Let's Get Physicals

By Dr. David Lipschitz

May 15, 2009 6 min read


Everyone needs a comprehensive exam after 50

Dr. David Lipschitz

Creators News Service

Here's a health tip for 2009: After age 50, you must have a comprehensive physical from a primary care physician whom you like, trust and respect. If you are completely healthy, every two years could be sufficient, but from age 60 onward, it should be at least annually.

The intensity of the annual examinations can vary a great deal. In some circumstances, screenings can involve evaluations by multiple physicians, many blood tests, X-rays, imaging studies (such as CT scans), echocardiograms and treadmill stress tests. At the other extreme, some annual physicals offer perfunctory examinations with very little done at all. So rather than being passive and trusting your physician to do whatever he deems best, you must take steps to be well-prepared before ever putting on the paper gown. Know what the encounter should entail, what tests to expect, what questions should be asked and the cost.

Because of the fast-paced, bottom line-driven business of health care, many patients are shortchanged when they see their doctors for initial visits. Oftentimes, you spend more time with office staff than with your physician and get little opportunity to discuss your health, history and concerns. Demand that your physician give you adequate time. If your first visit does not entail at least 40 minutes of face time with your physician, it is likely not thorough enough, and potential problems could be missed.

Before the examination begins, make sure you tell your physician that you seek to be educated about how to stay healthy and prevent disease. This is important because it will let your doctor know that you are serious about your health and willing to take every possible step to avoid illness.

Most physicians require that you complete a questionnaire prior to the visit, which provides information about your complaints, medications taken, illnesses and surgeries and provides a detailed family history to identify diseases you may be at risk of getting, lifestyle habits (smoking, alcohol, diet, etc.) and social history (marriage, children, hobbies, the importance of religion in your life, and sexual activity). The questionnaire also should involve a "review of systems," in which you are asked whether you have any symptoms that would suggest any underlying disease. For example, if you complain of shortness of breath or chest pain, that could suggest coronary artery disease. Your doctor should spend at least 15 minutes taking this history.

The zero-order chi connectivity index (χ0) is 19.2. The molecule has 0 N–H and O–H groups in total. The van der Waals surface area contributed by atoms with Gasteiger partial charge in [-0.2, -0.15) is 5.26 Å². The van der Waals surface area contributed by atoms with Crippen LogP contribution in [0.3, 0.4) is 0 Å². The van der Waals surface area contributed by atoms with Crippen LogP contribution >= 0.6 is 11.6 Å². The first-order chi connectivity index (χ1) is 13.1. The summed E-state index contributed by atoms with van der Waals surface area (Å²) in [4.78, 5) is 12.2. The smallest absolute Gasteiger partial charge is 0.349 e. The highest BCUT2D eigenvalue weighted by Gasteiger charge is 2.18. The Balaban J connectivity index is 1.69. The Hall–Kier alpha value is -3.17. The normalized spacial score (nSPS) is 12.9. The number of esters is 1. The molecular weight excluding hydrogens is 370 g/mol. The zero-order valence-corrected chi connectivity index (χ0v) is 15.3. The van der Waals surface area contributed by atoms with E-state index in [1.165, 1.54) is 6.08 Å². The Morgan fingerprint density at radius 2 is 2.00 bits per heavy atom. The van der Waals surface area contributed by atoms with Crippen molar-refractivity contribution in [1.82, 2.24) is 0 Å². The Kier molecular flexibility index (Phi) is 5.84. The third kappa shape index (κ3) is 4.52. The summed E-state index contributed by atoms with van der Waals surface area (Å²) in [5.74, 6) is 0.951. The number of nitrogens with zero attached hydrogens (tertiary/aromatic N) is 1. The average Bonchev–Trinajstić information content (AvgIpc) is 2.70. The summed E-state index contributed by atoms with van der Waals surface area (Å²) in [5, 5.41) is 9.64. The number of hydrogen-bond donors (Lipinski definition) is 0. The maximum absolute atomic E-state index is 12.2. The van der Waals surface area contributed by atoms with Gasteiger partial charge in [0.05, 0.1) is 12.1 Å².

Before coming to any diagnoses or determining whether additional tests are needed, your physician must perform a thorough, head-to-toe examination. If you do not remove your clothes and put on a gown, the examination never will be thorough or accurate enough.

The first examination should be very detailed, including blood pressure and measurements in both arms while sitting and standing. It also should include a rectal examination and, for a woman, a breast and pelvic examination. This sort of compulsory examination could help identify problems such as high blood pressure, the narrowing of the carotid artery and heart murmurs.

The history and the information obtained during the examination should tell your doctor virtually everything about your state of health. Blood tests and other screening tests should verify a doctor's initial impression. Your risk factor for illness will determine how aggressively you will be screened for diseases. Screening tests are an important component of nearly every medical checkup; however, it is imperative that your physician educate you about why each test is done, what you should expect and what evidence exists to support that course of action.

Blood tests generally screen for diseases such as anemia, hypothyroidism and diabetes and for risk factors for heart disease, such as cholesterol. Make sure that your physician only performs tests approved by the U.S. Preventive Services Task Force. For example, an annual stress test that screens for coronary artery disease is deemed unnecessary in most circumstances.

Once all the information is collated, a second visit should include a discussion of the results and, most importantly, counseling to assist you in any health problems that you have. A good primary care physician educates patients about preventive measures to ensure that they stay healthy and happy. This approach should empower you to be more involved in your own health and ensure that you receive the best care available.

Dr. David Lipschitz is the author of the book "Breaking the Rules of Aging." To find out more about Dr. David Lipschitz and read features by other Creators Syndicate writers and cartoonists, visit the Creators Syndicate Web page at www.creators.com. More information is available at www.drdavidhealth.com.

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